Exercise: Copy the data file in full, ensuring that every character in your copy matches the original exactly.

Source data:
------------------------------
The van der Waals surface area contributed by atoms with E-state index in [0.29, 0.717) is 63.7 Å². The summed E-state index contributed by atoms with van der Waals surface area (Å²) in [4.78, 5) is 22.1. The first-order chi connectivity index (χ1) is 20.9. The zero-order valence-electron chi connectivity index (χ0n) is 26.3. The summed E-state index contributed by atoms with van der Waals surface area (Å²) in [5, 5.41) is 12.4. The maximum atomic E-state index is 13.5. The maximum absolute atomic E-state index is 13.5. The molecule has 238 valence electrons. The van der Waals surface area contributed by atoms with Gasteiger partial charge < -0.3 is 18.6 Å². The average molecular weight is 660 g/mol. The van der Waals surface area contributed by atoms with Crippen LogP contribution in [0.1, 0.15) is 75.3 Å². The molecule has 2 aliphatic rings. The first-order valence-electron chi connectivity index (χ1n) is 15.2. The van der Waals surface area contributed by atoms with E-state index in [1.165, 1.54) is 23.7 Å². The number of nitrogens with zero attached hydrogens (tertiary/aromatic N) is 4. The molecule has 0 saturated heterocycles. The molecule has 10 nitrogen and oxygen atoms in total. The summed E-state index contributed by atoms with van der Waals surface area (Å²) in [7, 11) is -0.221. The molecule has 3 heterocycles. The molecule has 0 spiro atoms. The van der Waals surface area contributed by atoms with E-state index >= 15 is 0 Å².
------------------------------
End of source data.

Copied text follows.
The van der Waals surface area contributed by atoms with E-state index in [0.29, 0.717) is 63.7 Å². The summed E-state index contributed by atoms with van der Waals surface area (Å²) in [4.78, 5) is 22.1. The first-order chi connectivity index (χ1) is 20.9. The zero-order valence-electron chi connectivity index (χ0n) is 26.3. The summed E-state index contributed by atoms with van der Waals surface area (Å²) in [5, 5.41) is 12.4. The maximum atomic E-state index is 13.5. The maximum absolute atomic E-state index is 13.5. The molecule has 238 valence electrons. The van der Waals surface area contributed by atoms with Gasteiger partial charge < -0.3 is 18.6 Å². The average molecular weight is 660 g/mol. The van der Waals surface area contributed by atoms with Crippen LogP contribution in [0.1, 0.15) is 75.3 Å². The molecule has 2 aliphatic rings. The first-order valence-electron chi connectivity index (χ1n) is 15.2. The van der Waals surface area contributed by atoms with E-state index in [1.165, 1.54) is 23.7 Å². The number of nitrogens with zero attached hydrogens (tertiary/aromatic N) is 4. The molecule has 0 saturated heterocycles. The molecule has 10 nitrogen and oxygen atoms in total. The summed E-state index contributed by atoms with van der Waals surface area (Å²) in [7, 11) is -0.221. The molecule has 3 heterocycles. The molecule has 0 spiro atoms. The van der Waals surface area contributed by atoms with E-state index >= 15 is 0 Å².